Scientists from the University of Buffalo have developed a new treatment for inflammatory pain with minimal adverse side effects that may be an alternative to addictive opioids.
Writing in Nature Communications, they described how their research into the origins of pain focused on sensory neurons called nociceptors, which activate in response to pain caused by injury.
“Pain neurons transmit their information to the brain, informing the brain of both the location of the injury and the severity of the injury,” said study co-author Arin Bhattacharjee, a pharmacologist and associate professor at the Jacobs School of Medicine & Biomedical Sciences.
“The research is helping unravel how tissue injury signals to pain-sensing neurons,” he said. “If we can understand this at the molecular and cellular level, we can then identify novel pain-killing targets.”
The research team’s findings led to patents being filed on two lab-produced peptides that are injected at the site of injury.
Human peptides are strings of amino acids that form the building blocks of protein. They are mimicked by lab-produced peptides for use in medications.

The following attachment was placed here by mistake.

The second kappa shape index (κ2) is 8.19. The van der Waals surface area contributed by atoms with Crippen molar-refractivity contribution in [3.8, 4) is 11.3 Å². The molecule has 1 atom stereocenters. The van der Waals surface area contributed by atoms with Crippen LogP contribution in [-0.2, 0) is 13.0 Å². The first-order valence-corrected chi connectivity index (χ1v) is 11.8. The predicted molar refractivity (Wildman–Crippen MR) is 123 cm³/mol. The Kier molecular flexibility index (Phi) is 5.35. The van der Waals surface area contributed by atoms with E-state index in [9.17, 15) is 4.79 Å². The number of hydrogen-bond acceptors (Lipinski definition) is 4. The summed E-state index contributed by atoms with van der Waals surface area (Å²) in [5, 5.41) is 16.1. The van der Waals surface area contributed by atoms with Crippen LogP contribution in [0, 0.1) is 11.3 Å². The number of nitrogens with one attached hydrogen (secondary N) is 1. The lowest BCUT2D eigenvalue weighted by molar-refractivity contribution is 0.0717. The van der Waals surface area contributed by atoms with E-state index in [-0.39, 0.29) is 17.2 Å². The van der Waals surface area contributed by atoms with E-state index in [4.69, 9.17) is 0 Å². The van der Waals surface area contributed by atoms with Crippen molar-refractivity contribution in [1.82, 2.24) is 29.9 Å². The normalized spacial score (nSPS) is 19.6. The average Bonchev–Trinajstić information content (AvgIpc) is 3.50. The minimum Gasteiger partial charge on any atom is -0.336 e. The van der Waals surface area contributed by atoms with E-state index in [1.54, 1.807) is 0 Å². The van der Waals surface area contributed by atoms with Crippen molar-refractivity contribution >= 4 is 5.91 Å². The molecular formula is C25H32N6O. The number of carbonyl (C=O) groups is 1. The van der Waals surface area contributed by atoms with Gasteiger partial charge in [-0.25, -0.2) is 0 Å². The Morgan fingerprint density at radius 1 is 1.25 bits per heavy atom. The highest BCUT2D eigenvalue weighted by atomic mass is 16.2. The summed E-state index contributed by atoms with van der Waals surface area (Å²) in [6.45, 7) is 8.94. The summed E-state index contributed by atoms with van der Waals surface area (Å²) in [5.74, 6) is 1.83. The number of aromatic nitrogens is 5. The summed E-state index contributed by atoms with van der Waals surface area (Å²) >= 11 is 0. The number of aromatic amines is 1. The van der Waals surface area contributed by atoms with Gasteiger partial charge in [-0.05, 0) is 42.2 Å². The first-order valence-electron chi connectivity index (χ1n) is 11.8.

“Our small peptides are able to penetrate nerve endings and provide long-lasting pain relief after a single administration,” said Bhattacharjee.
After local delivery at the pain site, Bhattacharjee said, many drugs tend to wear off. The new technology solves the problem by “getting into nerve endings and staying there,” he added, thus resulting in long-lasting relief.
The researchers discovered that a specific type of pain neuron requires what is called endocytosis, a process in which substances are brought into the cell to signal pain. In this process, cells engulf materials at the membrane. Known as calcitonin-gene-related peptide-containing pain neurons, they produce AP2A2, a protein that other sensory neurons do not.
According to the study, this finding about these particular AP2A2-producing neurons may reveal their importance in inflammatory pain seen in humans and rodents. The researchers determined that endocytosis in these neurons is essential for sensing inflammatory pain.
“By inhibiting endocytosis, we are able to prevent pain-sensing neurons from relaying pain information to the central nervous system,” said study coauthor Rasheen Powell. The researchers found that even under conditions when pain neurons are highly stimulated, they could significantly reduce the sensation of pain with the novel peptide molecule.
The researchers also found that pain is perceived differently according to sex. In studies on animals, they determined that when pain was already established, females did not respond as well to the peptide compared to males. But if administered at the time of injury, females had a much better reduction in pain than males.
Bhattacharjee said that the results resemble findings in humans, where there are sex differences in the sensation of chronic inflammatory pain and post-operative pain, thus underscoring “the importance of gender considerations” in developing pain relief.
Edited by Richard Pretorius and Kristen Butler
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